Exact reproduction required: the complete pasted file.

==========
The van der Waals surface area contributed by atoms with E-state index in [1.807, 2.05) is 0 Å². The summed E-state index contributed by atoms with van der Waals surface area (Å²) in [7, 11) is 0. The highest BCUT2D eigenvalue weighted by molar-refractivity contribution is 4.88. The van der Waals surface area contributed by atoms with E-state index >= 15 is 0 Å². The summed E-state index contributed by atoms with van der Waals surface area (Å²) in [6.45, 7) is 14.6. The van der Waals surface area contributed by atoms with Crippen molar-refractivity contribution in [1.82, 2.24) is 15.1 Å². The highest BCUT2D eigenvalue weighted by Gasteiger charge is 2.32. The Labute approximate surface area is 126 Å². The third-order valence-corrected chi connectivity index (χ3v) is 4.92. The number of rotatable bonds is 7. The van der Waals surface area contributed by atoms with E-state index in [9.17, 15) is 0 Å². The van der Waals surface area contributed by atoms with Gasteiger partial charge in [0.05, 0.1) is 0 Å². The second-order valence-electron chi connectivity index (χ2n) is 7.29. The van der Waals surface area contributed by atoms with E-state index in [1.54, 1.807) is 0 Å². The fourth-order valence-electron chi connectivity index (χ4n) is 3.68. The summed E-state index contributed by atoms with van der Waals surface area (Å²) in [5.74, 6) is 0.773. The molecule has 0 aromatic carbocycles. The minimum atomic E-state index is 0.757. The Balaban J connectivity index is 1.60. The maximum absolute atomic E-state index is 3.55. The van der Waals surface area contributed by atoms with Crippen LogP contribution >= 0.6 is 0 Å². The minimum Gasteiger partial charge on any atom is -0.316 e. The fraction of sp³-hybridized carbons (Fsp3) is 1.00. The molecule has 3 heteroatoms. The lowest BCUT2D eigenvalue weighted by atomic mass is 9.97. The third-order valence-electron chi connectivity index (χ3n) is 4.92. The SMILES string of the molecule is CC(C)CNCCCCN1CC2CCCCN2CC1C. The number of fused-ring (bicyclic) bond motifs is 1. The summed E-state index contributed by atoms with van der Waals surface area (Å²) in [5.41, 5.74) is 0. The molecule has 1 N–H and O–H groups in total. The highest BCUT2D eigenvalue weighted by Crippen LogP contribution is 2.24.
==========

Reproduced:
The van der Waals surface area contributed by atoms with E-state index in [1.807, 2.05) is 0 Å². The summed E-state index contributed by atoms with van der Waals surface area (Å²) in [7, 11) is 0. The highest BCUT2D eigenvalue weighted by molar-refractivity contribution is 4.88. The van der Waals surface area contributed by atoms with E-state index >= 15 is 0 Å². The summed E-state index contributed by atoms with van der Waals surface area (Å²) in [6.45, 7) is 14.6. The van der Waals surface area contributed by atoms with Crippen molar-refractivity contribution in [1.82, 2.24) is 15.1 Å². The highest BCUT2D eigenvalue weighted by Gasteiger charge is 2.32. The Labute approximate surface area is 126 Å². The third-order valence-corrected chi connectivity index (χ3v) is 4.92. The number of rotatable bonds is 7. The van der Waals surface area contributed by atoms with E-state index in [9.17, 15) is 0 Å². The van der Waals surface area contributed by atoms with Gasteiger partial charge in [0.05, 0.1) is 0 Å². The second-order valence-electron chi connectivity index (χ2n) is 7.29. The van der Waals surface area contributed by atoms with E-state index in [1.54, 1.807) is 0 Å². The fourth-order valence-electron chi connectivity index (χ4n) is 3.68. The summed E-state index contributed by atoms with van der Waals surface area (Å²) in [5.74, 6) is 0.773. The molecule has 0 aromatic carbocycles. The minimum atomic E-state index is 0.757. The Balaban J connectivity index is 1.60. The maximum absolute atomic E-state index is 3.55. The van der Waals surface area contributed by atoms with Crippen LogP contribution >= 0.6 is 0 Å². The minimum Gasteiger partial charge on any atom is -0.316 e. The fraction of sp³-hybridized carbons (Fsp3) is 1.00. The molecule has 3 heteroatoms. The lowest BCUT2D eigenvalue weighted by atomic mass is 9.97. The third-order valence-electron chi connectivity index (χ3n) is 4.92. The SMILES string of the molecule is CC(C)CNCCCCN1CC2CCCCN2CC1C. The number of fused-ring (bicyclic) bond motifs is 1. The summed E-state index contributed by atoms with van der Waals surface area (Å²) in [5.41, 5.74) is 0. The molecule has 1 N–H and O–H groups in total. The highest BCUT2D eigenvalue weighted by Crippen LogP contribution is 2.24.